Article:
What is a Creeping Tender Offer?
A creeping tender offer is the steady amassing of a target business’s shares with the goal of gaining control of the firm or a large voting block within it. In lieu of a formal tender offer, a creeping tender offer is undertaken by purchasing shares on the open market.
Understanding The Williams Act
The Williams Act applies to the activity of buying and selling shares on all U.S. markets. After the 1968 inclusion of this legislation, the provisions of this act contributed to reduce the possibility for the use of a creeping tender offer for many years.
Shareholders must be provided the same price for their available shares, which is one of the Williams Act’s fundamental provisions.
This implies that if one shareholder is given a certain price for his or her shares, the same investor or group of investors cannot offer a different price to another shareholder in order to encourage a transaction.
The group cannot offer a greater per-share price to a different stakeholder until the initial price is rejected.
In accordance with other requirements of the Williams Act, any investor or group of investors intending to buy shares of stock must submit all pertinent tender offer information with the Securities and Exchange Commission and the targeted firm. This specification covers the per-share price of the offering.
Using a creeping tender offer, the organization will seek to avoid these regulations and purchase shares from other owners in secret.
The organization complies with SEC reporting requirements only after acquiring a significant number of shares. The outcome might be that the target firm faces a hostile takeover proposal before it has the opportunity to prepare for the attack.
During much of the second half of the 20th century, it was reasonably straightforward to interpret and implement the terms of the Williams Act so as to exclude the possibility of a creeping tender offer. However, this is no longer necessarily the case.
The application has become more complex due to changes in the structure of derivatives and their relationship to regular company shares. Consequently, there is often a murky area that may let a group of investors to construct and use a creeping tender offer effectively.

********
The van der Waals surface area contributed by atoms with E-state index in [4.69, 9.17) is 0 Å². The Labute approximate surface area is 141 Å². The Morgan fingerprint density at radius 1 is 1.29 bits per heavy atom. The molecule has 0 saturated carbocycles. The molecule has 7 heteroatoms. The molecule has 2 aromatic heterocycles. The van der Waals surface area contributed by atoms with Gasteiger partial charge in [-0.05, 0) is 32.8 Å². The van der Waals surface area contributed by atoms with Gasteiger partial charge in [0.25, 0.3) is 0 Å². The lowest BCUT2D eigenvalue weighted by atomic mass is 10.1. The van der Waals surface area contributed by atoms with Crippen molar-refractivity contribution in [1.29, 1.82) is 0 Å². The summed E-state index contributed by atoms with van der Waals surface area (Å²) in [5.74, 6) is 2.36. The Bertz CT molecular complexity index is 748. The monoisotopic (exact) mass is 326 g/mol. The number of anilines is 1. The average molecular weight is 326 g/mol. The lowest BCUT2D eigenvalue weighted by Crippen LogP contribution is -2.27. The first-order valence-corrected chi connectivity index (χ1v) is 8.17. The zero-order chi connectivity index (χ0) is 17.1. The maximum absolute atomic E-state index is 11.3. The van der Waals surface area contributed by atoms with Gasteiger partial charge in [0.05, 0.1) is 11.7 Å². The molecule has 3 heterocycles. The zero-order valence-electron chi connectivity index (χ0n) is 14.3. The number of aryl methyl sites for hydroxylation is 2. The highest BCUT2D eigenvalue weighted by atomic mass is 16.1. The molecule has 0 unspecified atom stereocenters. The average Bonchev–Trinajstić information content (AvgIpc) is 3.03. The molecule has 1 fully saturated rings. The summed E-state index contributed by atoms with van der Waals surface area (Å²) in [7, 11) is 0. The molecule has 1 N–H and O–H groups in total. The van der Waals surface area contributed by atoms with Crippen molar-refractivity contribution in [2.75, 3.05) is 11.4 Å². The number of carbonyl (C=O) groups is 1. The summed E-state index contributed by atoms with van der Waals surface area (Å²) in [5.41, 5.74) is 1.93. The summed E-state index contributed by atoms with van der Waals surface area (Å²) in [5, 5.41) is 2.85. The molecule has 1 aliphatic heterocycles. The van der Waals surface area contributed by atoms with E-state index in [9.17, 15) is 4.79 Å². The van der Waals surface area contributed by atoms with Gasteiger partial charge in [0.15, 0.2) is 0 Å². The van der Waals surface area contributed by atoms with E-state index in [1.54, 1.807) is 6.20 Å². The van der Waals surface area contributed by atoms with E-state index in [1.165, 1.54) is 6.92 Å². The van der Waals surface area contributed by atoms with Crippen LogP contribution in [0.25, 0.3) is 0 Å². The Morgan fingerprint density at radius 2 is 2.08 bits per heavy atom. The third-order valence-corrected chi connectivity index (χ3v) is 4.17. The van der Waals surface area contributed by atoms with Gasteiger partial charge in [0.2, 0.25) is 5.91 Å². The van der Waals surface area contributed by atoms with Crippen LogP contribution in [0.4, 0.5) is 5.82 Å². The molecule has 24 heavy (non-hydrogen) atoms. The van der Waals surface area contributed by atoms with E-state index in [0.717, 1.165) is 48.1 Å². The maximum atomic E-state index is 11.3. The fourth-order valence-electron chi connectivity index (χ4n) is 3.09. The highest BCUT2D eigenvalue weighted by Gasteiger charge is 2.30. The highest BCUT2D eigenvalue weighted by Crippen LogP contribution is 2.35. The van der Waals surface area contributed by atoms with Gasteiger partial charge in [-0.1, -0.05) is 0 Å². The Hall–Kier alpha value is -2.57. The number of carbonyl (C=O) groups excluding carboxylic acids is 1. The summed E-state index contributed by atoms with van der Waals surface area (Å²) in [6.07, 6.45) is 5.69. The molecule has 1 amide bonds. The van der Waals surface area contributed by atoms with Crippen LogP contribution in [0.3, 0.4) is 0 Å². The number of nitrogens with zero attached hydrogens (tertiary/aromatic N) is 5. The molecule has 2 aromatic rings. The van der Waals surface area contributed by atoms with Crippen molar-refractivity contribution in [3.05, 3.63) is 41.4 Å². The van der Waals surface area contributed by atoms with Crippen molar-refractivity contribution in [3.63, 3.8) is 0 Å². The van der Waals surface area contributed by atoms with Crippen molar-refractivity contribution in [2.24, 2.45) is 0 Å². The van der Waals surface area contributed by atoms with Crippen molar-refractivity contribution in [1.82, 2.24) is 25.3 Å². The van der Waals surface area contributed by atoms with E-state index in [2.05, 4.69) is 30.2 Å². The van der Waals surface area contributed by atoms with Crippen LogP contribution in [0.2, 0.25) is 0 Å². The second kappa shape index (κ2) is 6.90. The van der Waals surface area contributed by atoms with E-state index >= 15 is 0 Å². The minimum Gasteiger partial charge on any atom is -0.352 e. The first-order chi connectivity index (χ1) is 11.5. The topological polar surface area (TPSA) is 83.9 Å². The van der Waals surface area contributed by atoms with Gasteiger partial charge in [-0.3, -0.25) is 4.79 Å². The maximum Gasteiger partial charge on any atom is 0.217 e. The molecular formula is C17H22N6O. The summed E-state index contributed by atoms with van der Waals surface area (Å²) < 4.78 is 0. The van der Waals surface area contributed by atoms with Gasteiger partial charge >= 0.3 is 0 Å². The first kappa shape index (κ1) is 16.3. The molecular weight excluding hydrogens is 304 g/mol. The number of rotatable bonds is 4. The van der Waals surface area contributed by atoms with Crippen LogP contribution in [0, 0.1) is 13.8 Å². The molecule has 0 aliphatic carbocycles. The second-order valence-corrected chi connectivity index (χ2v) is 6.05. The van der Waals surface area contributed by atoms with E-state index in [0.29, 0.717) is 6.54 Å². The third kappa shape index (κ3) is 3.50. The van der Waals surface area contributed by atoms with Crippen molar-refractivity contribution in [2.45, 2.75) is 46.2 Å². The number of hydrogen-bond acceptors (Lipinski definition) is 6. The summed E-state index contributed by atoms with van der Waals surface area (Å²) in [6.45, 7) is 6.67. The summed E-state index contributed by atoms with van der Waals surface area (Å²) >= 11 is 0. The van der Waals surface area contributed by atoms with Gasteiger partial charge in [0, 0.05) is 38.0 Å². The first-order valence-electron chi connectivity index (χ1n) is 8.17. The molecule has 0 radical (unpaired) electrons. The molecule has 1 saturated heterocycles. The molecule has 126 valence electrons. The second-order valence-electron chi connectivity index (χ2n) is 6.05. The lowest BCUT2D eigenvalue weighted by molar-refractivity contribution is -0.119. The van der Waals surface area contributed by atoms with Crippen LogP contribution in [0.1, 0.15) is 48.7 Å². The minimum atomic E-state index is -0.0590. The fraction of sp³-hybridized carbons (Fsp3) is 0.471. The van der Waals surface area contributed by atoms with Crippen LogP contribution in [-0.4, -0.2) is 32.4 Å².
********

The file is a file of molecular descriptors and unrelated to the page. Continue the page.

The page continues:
Advantages of a Creeping Tender Offer
Using this strategy, an acquirer may buy at least a part of the shares required to take control at current market values, as opposed to the presumably inflated prices it would pay in the case of a formal tender offer.
Additionally, the acquirer may buy a sufficient number of shares to compel its participation on the board of directors with one or more board seats.
This strategy may result in the acquirer being forced to sell a big block of shares in the future, perhaps at a loss, if an acquisition offer fails.
However, it may still be feasible to exert pressure on the target firm to compel the buyback of the shares at a high enough price to prevent a loss or perhaps earn a profit.
Impact on Williams Act Reporting
The creeping tender offer method may be used to circumvent the Williams Act’s formal tender offer reporting requirements required by the SEC. When an acquirer solicits for the shares of a firm at a premium, subject on the tendering of a particular number of shares, tender offer reporting is necessary.
There is no formal criterion for identifying when a creeping tender offer becomes a genuine tender offer; nonetheless, the following analysis may suggest that a tender offer has been made:
- There is a broad and vigorous solicitation of shares.
- Significant fraction of outstanding shares are being solicited.
- The purchase offer is more than the current market price.
- The offer is contingent on the tender of a minimum number of shares.
- The promotion is available for a limited time only.
- The purchaser exerts pressure on stockholders to sell.
- The acquisition of the shares has been announced publicly.
Where have you heard about creeping tender offers?
Widespread news coverage is typically accorded to high-profile, creeping tender bids. For instance, NASDAQ launched a creeping tender offer for the London Stock Exchange in 2006. (LSE).
This entailed NASDAQ purchasing a large number of LSE shares over a period of months prior to initiating a hostile offer in December 2006. The hostile bid was quickly rejected by LSE and subsequently abandoned.
What you need to know about creeping tender offers.
When a firm purchases shares on the open market rather than directly from shareholders, it may typically avoid paying a premium.
It may also impact the board of directors of the target firm, since the acquiring corporation may get a seat on the board if it purchases enough shares. This reduces the target firm’s options, so the acquiring company is better positioned to make a tender offer or pursue a hostile acquisition.
In the United States, a creeping tender offer is used to circumvent the Williams Act, which imposes specific restrictions on public tender offers, such as offering all stockholders the same price.
Creeping tender offers are circumstances in which an investor or group of investors tries to circumvent the main requirements of the Williams Act by acquiring progressively the shares of stock issued by a target firm.
Purchases of shares are limited to those that are available on the open market. Typically, the ultimate objective of a creeping tender offer is to buy sufficient shares of stock to constitute a voting bloc.